Philadelphia is the birthplace of the U.S. Constitution. Millions around the globe are inspired by the decisions made here, which laid the bedrock foundation for the American legal system.
James Wilson, a signer of the Declaration of Independence, framer of the Constitution and member of the first U.S. Supreme Court, in 1790 delivered the University of Pennsylvania’s first lectures in law to President George Washington and all the members of his Cabinet.
Following this auspicious beginning, Penn began offering a full-time program in law in 1850, under the leadership of George Sharswood, an innovator in legal education. Since that time, Penn Law has been at the forefront of legal education in our country.
Penn Law Firsts
1852 American Law Register (renamed Law Review in 1908) is the nation’s oldest continuously published legal periodical.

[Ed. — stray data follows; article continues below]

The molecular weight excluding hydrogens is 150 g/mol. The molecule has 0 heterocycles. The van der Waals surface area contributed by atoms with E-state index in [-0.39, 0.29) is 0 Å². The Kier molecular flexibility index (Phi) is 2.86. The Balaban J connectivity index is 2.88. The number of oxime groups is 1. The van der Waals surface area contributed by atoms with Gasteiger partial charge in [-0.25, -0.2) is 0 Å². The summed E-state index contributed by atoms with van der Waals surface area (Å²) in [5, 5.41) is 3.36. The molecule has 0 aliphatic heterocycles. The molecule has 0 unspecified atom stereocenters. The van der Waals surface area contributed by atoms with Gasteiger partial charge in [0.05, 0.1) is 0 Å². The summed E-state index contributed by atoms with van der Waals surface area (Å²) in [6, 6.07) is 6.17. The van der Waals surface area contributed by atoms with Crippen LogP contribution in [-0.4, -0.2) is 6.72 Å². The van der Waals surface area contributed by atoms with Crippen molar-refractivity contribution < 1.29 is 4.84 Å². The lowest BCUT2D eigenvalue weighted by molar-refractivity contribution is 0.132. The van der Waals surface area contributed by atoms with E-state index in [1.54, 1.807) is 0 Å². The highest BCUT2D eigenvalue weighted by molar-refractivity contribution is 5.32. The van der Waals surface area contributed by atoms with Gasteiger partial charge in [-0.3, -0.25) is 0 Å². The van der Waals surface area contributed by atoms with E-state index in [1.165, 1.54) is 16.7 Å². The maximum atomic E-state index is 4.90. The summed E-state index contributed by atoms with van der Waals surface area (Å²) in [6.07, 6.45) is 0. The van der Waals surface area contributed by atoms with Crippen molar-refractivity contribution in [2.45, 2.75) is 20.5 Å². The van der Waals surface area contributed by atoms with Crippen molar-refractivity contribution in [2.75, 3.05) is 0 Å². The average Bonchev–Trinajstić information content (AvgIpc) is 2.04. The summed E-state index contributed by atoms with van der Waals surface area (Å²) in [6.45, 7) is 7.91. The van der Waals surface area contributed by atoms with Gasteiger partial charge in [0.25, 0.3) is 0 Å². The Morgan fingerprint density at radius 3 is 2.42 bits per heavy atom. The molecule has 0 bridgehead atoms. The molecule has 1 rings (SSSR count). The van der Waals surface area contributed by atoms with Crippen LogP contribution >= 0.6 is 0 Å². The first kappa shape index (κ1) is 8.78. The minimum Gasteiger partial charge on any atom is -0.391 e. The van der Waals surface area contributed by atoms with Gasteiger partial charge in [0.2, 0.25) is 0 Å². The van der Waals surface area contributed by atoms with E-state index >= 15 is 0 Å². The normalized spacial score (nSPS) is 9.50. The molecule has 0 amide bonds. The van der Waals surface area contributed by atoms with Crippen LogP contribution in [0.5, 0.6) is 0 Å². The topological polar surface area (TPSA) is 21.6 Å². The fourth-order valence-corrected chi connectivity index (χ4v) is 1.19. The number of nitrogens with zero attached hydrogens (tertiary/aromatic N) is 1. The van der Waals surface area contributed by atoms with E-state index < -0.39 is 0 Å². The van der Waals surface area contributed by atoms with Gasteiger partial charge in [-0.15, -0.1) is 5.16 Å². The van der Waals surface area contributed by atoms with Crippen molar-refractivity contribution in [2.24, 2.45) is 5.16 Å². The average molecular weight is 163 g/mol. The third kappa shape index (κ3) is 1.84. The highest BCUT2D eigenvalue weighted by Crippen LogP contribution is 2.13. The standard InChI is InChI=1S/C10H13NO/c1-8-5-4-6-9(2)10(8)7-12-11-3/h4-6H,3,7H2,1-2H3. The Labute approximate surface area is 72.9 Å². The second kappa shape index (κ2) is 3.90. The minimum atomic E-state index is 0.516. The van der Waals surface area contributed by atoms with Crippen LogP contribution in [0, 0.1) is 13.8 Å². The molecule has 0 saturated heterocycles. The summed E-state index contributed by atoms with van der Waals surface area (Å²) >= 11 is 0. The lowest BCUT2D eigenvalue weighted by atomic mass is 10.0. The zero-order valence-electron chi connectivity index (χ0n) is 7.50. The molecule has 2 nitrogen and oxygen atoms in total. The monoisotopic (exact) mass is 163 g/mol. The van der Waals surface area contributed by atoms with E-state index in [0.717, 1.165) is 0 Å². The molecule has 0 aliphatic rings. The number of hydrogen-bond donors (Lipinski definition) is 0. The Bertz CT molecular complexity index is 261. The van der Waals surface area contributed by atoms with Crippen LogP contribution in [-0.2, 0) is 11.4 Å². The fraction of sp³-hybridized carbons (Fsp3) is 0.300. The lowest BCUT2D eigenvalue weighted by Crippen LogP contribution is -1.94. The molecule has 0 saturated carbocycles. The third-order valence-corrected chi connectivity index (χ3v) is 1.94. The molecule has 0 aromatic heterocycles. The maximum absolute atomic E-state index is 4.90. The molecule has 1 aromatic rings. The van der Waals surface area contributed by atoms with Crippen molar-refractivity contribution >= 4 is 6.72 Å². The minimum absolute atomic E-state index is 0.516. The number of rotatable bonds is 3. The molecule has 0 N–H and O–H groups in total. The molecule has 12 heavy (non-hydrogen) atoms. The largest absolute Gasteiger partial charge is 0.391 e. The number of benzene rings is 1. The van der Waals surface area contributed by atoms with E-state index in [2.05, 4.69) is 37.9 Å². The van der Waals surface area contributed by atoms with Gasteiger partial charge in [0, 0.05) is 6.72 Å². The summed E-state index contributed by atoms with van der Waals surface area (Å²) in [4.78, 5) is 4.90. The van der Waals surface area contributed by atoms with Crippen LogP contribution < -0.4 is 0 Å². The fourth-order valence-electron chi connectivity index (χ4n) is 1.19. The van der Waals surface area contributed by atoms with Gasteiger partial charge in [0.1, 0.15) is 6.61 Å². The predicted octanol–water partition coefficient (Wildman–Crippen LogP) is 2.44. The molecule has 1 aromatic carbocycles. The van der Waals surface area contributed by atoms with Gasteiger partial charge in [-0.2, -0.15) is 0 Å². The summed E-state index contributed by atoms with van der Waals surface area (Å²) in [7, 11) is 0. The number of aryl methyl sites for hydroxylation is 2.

1878 American Bar Association founded.
1881 First woman, Carrie Burnham Kilgore, admitted to Penn Law.
1888 First African American man, Aaron Albert Mossell, graduates from Penn Law.
1893 First pro bono project, the “Legal Aid Dispensary” formed by a student club.
1894 First endowed chair, Biddle Professorship, established at Penn Law.
1898 First LLM degree offered.
1923 American Law Institute founded at Penn Law.
1927 First African American woman, Sadie Turner Mossell (Alexander), graduates (and also was the first African-American woman in the country to earn a PhD.)
1969 First woman, Martha Alschuler Field, joins the faculty.
1989 First elite law school to establish a 70-hour mandatory public service requirement.
2000 First law school to win the American Bar Association’s Pro Bono Publico Award.
2009 First-of-its-kind JD/MBA at Penn Law and Wharton launched.
2011 Dean Michael A. Fitts convenes first-ever U.S.-China Law Deans Summit in Beijing.
2012 Inaugural Raymond Pace and Sadie Tanner Mossell Alexander ED’18, GR’21, L’27 Professor of Civil Rights and the Law School’s first Penn Integrates Knowledge Professor Dorothy Roberts appointed.